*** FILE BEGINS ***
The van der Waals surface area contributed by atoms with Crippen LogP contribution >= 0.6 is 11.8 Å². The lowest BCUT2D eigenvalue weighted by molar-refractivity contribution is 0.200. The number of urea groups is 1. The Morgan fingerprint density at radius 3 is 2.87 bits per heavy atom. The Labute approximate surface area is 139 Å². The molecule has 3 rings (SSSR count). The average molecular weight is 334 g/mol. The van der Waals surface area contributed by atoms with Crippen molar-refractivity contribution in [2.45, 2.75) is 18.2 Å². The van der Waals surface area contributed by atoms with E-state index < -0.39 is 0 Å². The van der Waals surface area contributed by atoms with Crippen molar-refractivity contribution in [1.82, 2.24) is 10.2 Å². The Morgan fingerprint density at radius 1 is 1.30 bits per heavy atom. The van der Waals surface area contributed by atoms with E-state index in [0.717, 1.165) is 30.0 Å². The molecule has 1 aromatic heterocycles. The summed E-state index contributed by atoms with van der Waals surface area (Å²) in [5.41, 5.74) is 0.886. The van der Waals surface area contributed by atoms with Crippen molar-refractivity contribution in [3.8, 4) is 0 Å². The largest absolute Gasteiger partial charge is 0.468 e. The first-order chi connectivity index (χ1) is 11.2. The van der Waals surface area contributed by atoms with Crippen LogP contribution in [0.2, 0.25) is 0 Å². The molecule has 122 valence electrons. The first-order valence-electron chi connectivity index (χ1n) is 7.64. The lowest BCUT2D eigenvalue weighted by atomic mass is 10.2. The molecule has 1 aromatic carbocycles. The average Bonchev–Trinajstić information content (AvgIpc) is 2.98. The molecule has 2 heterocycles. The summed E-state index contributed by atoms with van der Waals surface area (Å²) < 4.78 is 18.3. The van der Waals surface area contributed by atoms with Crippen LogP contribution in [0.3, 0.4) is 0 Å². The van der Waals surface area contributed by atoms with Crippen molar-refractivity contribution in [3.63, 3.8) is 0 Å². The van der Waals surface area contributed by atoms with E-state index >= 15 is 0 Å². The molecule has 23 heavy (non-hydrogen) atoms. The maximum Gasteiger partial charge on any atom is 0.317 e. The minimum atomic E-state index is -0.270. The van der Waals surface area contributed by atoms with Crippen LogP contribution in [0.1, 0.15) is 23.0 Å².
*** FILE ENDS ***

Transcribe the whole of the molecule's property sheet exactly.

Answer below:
The van der Waals surface area contributed by atoms with Crippen LogP contribution >= 0.6 is 11.8 Å². The lowest BCUT2D eigenvalue weighted by molar-refractivity contribution is 0.200. The number of urea groups is 1. The Morgan fingerprint density at radius 3 is 2.87 bits per heavy atom. The Labute approximate surface area is 139 Å². The molecule has 3 rings (SSSR count). The average molecular weight is 334 g/mol. The van der Waals surface area contributed by atoms with Crippen molar-refractivity contribution in [2.45, 2.75) is 18.2 Å². The van der Waals surface area contributed by atoms with E-state index < -0.39 is 0 Å². The van der Waals surface area contributed by atoms with Crippen molar-refractivity contribution in [1.82, 2.24) is 10.2 Å². The Morgan fingerprint density at radius 1 is 1.30 bits per heavy atom. The van der Waals surface area contributed by atoms with E-state index in [0.717, 1.165) is 30.0 Å². The molecule has 1 aromatic heterocycles. The summed E-state index contributed by atoms with van der Waals surface area (Å²) in [5.41, 5.74) is 0.886. The van der Waals surface area contributed by atoms with Crippen molar-refractivity contribution in [3.8, 4) is 0 Å². The largest absolute Gasteiger partial charge is 0.468 e. The first-order chi connectivity index (χ1) is 11.2. The van der Waals surface area contributed by atoms with Crippen LogP contribution in [0.2, 0.25) is 0 Å². The molecule has 122 valence electrons. The first-order valence-electron chi connectivity index (χ1n) is 7.64. The lowest BCUT2D eigenvalue weighted by atomic mass is 10.2. The molecule has 1 aromatic carbocycles. The average Bonchev–Trinajstić information content (AvgIpc) is 2.98. The molecule has 2 heterocycles. The summed E-state index contributed by atoms with van der Waals surface area (Å²) < 4.78 is 18.3. The van der Waals surface area contributed by atoms with Crippen LogP contribution in [0.3, 0.4) is 0 Å². The van der Waals surface area contributed by atoms with Crippen molar-refractivity contribution in [3.63, 3.8) is 0 Å². The van der Waals surface area contributed by atoms with E-state index >= 15 is 0 Å². The molecule has 23 heavy (non-hydrogen) atoms. The maximum Gasteiger partial charge on any atom is 0.317 e. The minimum atomic E-state index is -0.270. The van der Waals surface area contributed by atoms with Crippen LogP contribution in [0.1, 0.15) is 23.0 Å².